In parallel, we also examined, whether the two major hMLH1 interaction partners, hPMS1 and hPMS2 , are involved in this hMLH1-mediated regulation of HR. To this end we correspondingly introduced hPMS1- and hPMS2-specific siRNAs and performed DSB repair analysis. Strikingly, we observed the same pattern of DSB repair regulation as was noticed after hMLH1-specific siRNA treatment (Fig. 4a). Thus, hPMS1-knockdown resulted in a 2.5-fold (P = 0.029) and hPMS2-knockdown in a 2.4-fold (P = 0.031) enhancement of HR on Δ-EGFP/5′EGFP. Transfection with siRNAs PMS1-1 and PMS1-2 caused a downregulation of hPMS1 to 3–38% of the control protein level, with siRNAs PMS2-1 and PMS2-2 hPMS2 was reduced to 30–73% (Fig. 4b). After introduction of these siRNAs directed against hPMS1 or hPMS2, hMLH1 levels ranged between 56% and 87% of the controls (corrected with loading controls). Expression of I-SceI meganuclease, tubulin (Fig. 4b) and of the DNA repair protein hERCC1 (data not shown) were checked as controls for non-specific effects. None of the protein levels was affected by siRNAs directed against hMLH1, hPMS1, or PMS2. As an additional control, we investigated the effect of siRNA-mediated depletion in hMLH-negative and hMLH-positive cells. While introduction of hMLH1-specific siRNAs in 293T-Tet-Off-hMLH1 without hMLH1 (+dox) did not influence HR, it stimulated HR after re-expression of hMLH1 (−dox) (Fig. 4d and e). Altogether these data indicated that hMSH2 is dispensable for the observed HR regulation. Moreover, the hPMS1 and hPMS2 knockdown experiments confirmed the involvement of hMutLα- and hMutLβ-complexes in this regulation process.
To verify this observation in another cell type, we pre-transfected KMV(Δ-EGFP/3′EGFP) cells with two hMSH2-knockdown plasmids (pRSMSH2-5, pRSMSH2-8) 72 h before retransfection with I-SceI expression plasmid and pRSMLH1F to initiate DSB repair and to downregulate hMLH1 protein levels (down to 41–45%), respectively (Fig. 4g). Under these conditions we noticed a twofold HR increase in samples after hMLH1-knockdown both in cells without (P = 0.000) and with hMSH2 deficiency (P = 0.027) (Fig. 4f). As demonstrated for hMSH2-positive cells in Fig. 3c, the cell cycle distribution remained unaltered in cells with and without hMLH1 knockdown also in hMSH2-deficient cells (not shown). Thus, hMutL-complexes regulate HR independently of hMSH2 both in Lovo and KMV(Δ-EGFP/3′EGFP) cells.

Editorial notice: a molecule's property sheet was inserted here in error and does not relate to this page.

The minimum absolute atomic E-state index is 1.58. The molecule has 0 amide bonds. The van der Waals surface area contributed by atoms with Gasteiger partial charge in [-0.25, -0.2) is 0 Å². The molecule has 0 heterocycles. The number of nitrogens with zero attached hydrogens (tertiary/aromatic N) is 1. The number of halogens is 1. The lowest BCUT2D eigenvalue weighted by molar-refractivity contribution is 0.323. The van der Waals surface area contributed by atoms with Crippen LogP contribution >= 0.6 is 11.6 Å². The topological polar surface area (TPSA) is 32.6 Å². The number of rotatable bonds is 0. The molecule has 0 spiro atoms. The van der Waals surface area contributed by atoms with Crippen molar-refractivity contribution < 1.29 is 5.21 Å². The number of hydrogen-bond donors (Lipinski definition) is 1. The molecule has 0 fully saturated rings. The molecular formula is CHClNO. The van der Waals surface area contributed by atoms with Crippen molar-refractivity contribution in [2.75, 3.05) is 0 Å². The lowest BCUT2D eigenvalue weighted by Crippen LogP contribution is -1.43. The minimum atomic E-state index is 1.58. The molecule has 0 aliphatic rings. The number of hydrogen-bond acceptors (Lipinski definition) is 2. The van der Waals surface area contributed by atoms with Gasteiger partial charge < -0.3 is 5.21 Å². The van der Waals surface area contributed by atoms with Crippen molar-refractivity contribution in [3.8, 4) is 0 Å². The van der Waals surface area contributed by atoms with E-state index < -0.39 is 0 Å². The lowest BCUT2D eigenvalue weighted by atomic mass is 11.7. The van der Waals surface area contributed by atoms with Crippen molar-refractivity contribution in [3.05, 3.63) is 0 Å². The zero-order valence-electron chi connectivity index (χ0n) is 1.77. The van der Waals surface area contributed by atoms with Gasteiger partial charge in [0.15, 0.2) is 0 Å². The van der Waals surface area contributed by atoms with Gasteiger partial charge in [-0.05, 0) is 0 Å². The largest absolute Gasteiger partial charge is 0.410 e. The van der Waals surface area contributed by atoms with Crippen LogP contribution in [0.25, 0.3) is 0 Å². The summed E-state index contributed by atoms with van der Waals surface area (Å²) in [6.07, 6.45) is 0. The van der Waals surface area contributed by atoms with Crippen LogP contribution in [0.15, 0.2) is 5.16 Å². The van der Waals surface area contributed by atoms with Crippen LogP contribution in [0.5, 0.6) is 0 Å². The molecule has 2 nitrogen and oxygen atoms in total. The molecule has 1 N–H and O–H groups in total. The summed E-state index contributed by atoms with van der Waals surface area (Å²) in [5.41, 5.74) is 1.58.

Since hMLH1, hPMS1, and hPMS2 have previously been described to stimulate the ATM-signaling cascade [21–23], the impact of ATM on hMutL-dependent HR regulation was examined. Thus, we subjected cells from the A-T lines GM08436A, HA187, and HA126 to HR analysis. For that purpose, the cells were transfected with I-SceI expression plasmid, the HR substrate Δ-EGFP/5′EGFP, and hMLH1 knockdown plasmid (pRSMLH1F). Silencing hMLH1 expression down to 22–57% of the control level (corrected with tubulin level, Fig. 5b) caused a twofold (P = 0.002), 2.7-fold (P = 0.041), and 1.7-fold (P = 0.031) increase in the HR frequencies in GM08436A, HA187, and HA126 cells, respectively, compared to a 1.8-fold (P = 0.008) stimulation in the ATM-proficient  control cells (Fig. 5a).
It had been reported that ATR displays a substrate spectrum very similar to ATM and may compensate for loss of ATM function . Consequently, we studied HR after silencing both ATM and ATR by use of the established knockdown plasmids pSHAG-ATM and pSHAG-ATR . Using 293T-Tet-Off-hMLH1 cells, ATM and ATR levels (corrected with loading controls, n = 2) were reduced to 50–60% in the absence and to 0–40% in the presence of dox as compared to empty vector controls (Fig. 5d). As expected from Fig. 1b, hMLH1 switch-off (+dox) caused 1.8-fold (P = 0.001) elevated frequencies of HR on Δ-EGFP/5′EGFP in the controls. After ATM/ATR silencing, loss of hMLH1 expression led to a 1.3-fold HR activity rise, however, without statistical significance (P = 0.227). Interestingly, knockdown of ATM and ATR itself caused 1.9-fold HR stimulation in hMLH1-positive (−dox; P = 0.002) and 1.4-fold in hMLH1-negative (+dox; P = 0.004) cells. These observations suggest that ATM/ATR-signaling could be involved in the anti-recombinogenic effect of hMutL-complexes.